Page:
Independent voices from the TWT Communities
In a town short these days on good political manners, let alone magnanimity, Washington would do well to recall the remarkable contribution of former President Herbert Hoover to the nation's bipartisan history. The 31st chief executive, a Republican, was the only one to write a biography of another one, Woodrow Wilson -- number 28 and a Democrat. Hoover not only was admiring in his book, but he accomplished the endeavor when he was in his eighties.
I am indebted to Amity Shlaes for gently correcting a joke of mine that dates back to July 8, 1972. On that day in the New York Times, I joshed that President Calvin Coolidge "probably spent more time napping than any President in the nation's history" and therefore was a successful president.
Paul Dickson, a noted author, commentator and lexicographer, warms up the audience by opening this entertaining and informative book with a list of 44 presidential firsts, in no real way related to the subject of presidential neologisms or phrases, but guaranteed to grab our attention.
Defense Secretary-designate Chuck Hagel's confirmation fight in the Senate is not only about the issues. It's also a bit personal.
At a time when college football was generally considered the domain of eastern blue bloods, Notre Dame and Alabama were upstart teams that gave blue collar fans a chance to tweak the elite.
Unless action is taken soon, the United States is set to undergo one of the largest series of tax increases in the past half-century. The rapid rise in U.S. federal government spending over the past decade has been even more troubling.
For years, many accepted the thesis that Herbert Hoover was the worst president of the 20th century and justly deserved the reputation of tipping the United States into the Great Depression. Moreover, the line went, he did nothing to set things right thereafter.
Mallory and Elizabeth Factor have written an important and powerful new book, "Shadowbosses," that explains the symbiotic relationship between the modern Democratic Party and today's labor unions. One is not possible without the other. Democratic politicians pass laws that give union leaders power over workers, and union leaders use that power to take "dues" money from workers to give to Democratic politicians.
James Srodes, a former Washington bureau chief for Forbes and Financial World and contributor to numerous publications, including the American Spectator and The Washington Times, has written a number of well-received biographies, among them "Allen Dulles: Master of Spies" and "Franklin: The Essential Founding Father."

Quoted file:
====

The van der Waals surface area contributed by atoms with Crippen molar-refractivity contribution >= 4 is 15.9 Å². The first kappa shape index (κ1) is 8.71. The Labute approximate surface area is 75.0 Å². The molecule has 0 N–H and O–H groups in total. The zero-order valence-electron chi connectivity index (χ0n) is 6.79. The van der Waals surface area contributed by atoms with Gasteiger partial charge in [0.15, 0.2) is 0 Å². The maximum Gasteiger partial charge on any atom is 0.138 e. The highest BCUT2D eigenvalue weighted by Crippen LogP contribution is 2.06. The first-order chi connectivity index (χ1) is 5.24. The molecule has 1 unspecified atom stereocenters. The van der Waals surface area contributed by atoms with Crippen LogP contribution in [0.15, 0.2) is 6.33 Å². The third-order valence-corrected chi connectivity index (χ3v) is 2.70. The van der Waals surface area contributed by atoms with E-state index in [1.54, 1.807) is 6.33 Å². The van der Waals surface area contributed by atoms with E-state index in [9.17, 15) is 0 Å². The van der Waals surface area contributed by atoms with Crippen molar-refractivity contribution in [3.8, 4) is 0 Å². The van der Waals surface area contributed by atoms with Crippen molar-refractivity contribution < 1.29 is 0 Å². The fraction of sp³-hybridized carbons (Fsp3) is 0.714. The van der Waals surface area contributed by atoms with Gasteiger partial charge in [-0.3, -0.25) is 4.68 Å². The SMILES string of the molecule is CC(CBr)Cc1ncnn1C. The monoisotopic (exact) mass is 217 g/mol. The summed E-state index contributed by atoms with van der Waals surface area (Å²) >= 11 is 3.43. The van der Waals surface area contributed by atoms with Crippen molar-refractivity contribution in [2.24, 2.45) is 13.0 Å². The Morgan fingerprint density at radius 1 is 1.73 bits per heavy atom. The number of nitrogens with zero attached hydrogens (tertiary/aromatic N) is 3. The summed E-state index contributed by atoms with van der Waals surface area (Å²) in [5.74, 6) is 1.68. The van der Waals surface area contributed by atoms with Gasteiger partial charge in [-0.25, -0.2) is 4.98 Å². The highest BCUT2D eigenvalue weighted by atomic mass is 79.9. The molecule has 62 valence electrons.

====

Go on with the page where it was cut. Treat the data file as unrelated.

The Gaffe Patrol is on the job this week in Charlotte, N.C. Bob Schieffer of CBS News, a wing commander who does not ordinarily fly combat missions, got the first kill at the Democratic National Convention. When Gov. Martin O’Malley of Maryland committed a gaffe — defined as a politician unexpectedly blurting out the truth — he suddenly flew into Mr. Schieffer’s gun-sights.
Mitt Romney is the second coming of former President George W. Bush. This is the false argument being peddled by Democrats and their liberal media allies. President Obama ceaselessly stresses that the Republican candidate will return America "to the failed policies of the past."
President Obama's first four years in office have proven a profitable time for stock pickers on Wall Street and expensive one for everyday commuters, but how the bull market in stocks and the high prices at the pump will balance out at the polls in November is an open question.
Things were going bumpily according to plan for the men in charge of the President Ford Committee at the Republican National Convention in Kansas City, Mo., in August 1976. With so many moving parts, however, most campaigns are at best "garbage moving in the right direction," as GOP operative Eddie Mahe once quipped.
The presidential campaign of 2012 is so negative because America's economy is so bad. While this may seem a non sequitur, the two not only are closely connected, but mesh with the campaign dynamics prevailing when an incumbent president seeks re-election.
Ready for a change from the summer doldrums or the city's hustle and bustle? It seems a weekend getaway to your own vacation home would be just the ticket.
Mr. Hoover writes not only with the grace born of simplicity, wide experience, and clear organization, but also with humor and sympathy."
It was Reagan who allowed the average citizen to own gold again, while Hoover rightly stated, in part: "As long as currency is convertible into gold of legal specification, it is vital to protection against economic manipulation by the government.